Landscapes of Affluence

Edited on October 30, 2014

Man the Hunter and the “Slacker”

Our culture is not one without its own belief systems. These belief systems become our conventional knowledge and frame our perspectives on the world. Very often, these beliefs are not based upon reality.

The economic notion of scarcity is largely a social construct, not an inherent property of human existence [1]. Life before civilization was seen as “nasty, brutish and short” (one of Hobbes most notable ideas) and hunter-gatherers were often seen through the lens with in-built scarcity. But in 1968 a collection of field studies of living hunter-gatherers was published as a book called Man the Hunter, which began to change the view on the matter.

Marshall Sahlins calls hunter-gatherers “the original affluent society” [2] and Hole and Flannery (1963) found that “no group on earth has more leisure time than hunters and gatherers, who spend it primarily on games, conversation and relaxing” (as cited by [3]). Affluence can be obtained either by producing much or desiring little. Hunter-gatherers desire little and through these limited wants and unlimited means, Richard Lee concluded that hunting and gathering is a “persistent and well adapted way of life” [4].

Studies have found that many hunter-gatherers only spend three to four hours on economic activities per day and this work is often integrated with rituals, socialization and artistic expression [1]. There is no separation from work and social life. There is also no connection between the production by individuals and the distribution to individuals. The essence of affluence comes from the absence of a link between individual production and individual economic security. James Woodburn (1982) observed that some Hadza members did not work their whole lives [5]. The absence of scarcity through limited wants allowed for a single person to easily support several others through little work. Some statistics show that three hours of economic work can support three to four people in this mode of life. Disdain for “slackers” is a “culturally specific emotion”[1].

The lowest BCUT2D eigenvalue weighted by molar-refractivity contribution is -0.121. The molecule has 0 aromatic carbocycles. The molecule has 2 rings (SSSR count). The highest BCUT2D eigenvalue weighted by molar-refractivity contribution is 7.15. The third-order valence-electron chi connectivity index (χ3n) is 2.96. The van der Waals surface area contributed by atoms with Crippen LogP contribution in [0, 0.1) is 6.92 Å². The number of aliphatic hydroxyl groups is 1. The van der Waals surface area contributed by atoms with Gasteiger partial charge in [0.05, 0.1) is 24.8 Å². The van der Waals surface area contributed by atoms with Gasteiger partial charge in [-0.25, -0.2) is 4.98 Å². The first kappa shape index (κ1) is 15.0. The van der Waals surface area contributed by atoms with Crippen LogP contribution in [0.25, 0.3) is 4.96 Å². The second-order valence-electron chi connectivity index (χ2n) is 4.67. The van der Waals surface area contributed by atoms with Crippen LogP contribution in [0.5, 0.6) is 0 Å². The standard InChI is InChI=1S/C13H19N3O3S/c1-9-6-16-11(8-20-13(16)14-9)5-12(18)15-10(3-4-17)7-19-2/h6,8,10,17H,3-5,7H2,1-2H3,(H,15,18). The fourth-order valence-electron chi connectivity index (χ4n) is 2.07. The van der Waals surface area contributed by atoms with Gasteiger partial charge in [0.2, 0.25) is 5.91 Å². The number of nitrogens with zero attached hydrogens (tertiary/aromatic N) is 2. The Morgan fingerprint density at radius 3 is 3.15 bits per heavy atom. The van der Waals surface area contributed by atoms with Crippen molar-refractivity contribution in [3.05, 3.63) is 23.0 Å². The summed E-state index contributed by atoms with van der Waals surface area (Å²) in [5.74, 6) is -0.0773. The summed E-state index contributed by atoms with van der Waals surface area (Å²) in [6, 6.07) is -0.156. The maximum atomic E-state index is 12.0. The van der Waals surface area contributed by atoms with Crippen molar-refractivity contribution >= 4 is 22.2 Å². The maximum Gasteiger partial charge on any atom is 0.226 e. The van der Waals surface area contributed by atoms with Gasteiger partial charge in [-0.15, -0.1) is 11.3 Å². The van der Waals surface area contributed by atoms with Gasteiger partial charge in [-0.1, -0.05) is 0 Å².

Knowledge is capital in hunter-gatherer society. Unlike physical capital that can be controlled, knowledge is accessible to all and benefits all if it is well-formed. Hunter-gatherers depend mostly on their own bodies and intelligence to produce their daily sustenance and take from flows rather than stocks. They are highly mobile to take advantage in harnessing flows which can be contrasted to civilized humans settling to control and manipulate stocks. This mobility tends to come with a lack of concern over ownership. Possessions need to be easily replaced as the nomad can only carry so much from one area to another [1].

Hunter-gatherer societies are often aggressively or fiercely egalitarian, that is they protect in-group cooperation. While we may see the world in terms of limited resources (our limited income) and unlimited wants, desires and human greed, hunter-gatherers protect the idea of limited wants for equality and individual freedoms in the context of group cooperation. You can find affluence at the bare-bones of wants and pulling the “lowest grades in thermodynamics”[2].

Plentiful Harvest Syndrome

Hunter-gatherers have extensive knowledge about the areas the live in. They are experts on the plants and animals they rely on. Our ancestors lived this way for around two million years with remarkably few changes in technology (Rolland 1990 as cited by [3]). In the essay Future Primitive John Zarzan argues that our hunter-gatherer ancestors had intelligence for greater technology and simply chose nature over culture. Although I disagree with this point and many others Zarzan makes, the increases of “conformity, repetition and regularity” in civilization in contrast to the freedoms of hunting and gathering is very agreeable.

Once you begin to manipulate the environment, fear-based actions always seem to follow. You plant your crop and become concerned with irrigation, fertilizer and pesticide. You set up a computer system and constantly have to upgrade, maintain and replace. Stocks in nature, material possessions and human beings become domesticated or civilized through “conformity, repetition and regularity”. Ownership and a sedentary lifestyle is hard work.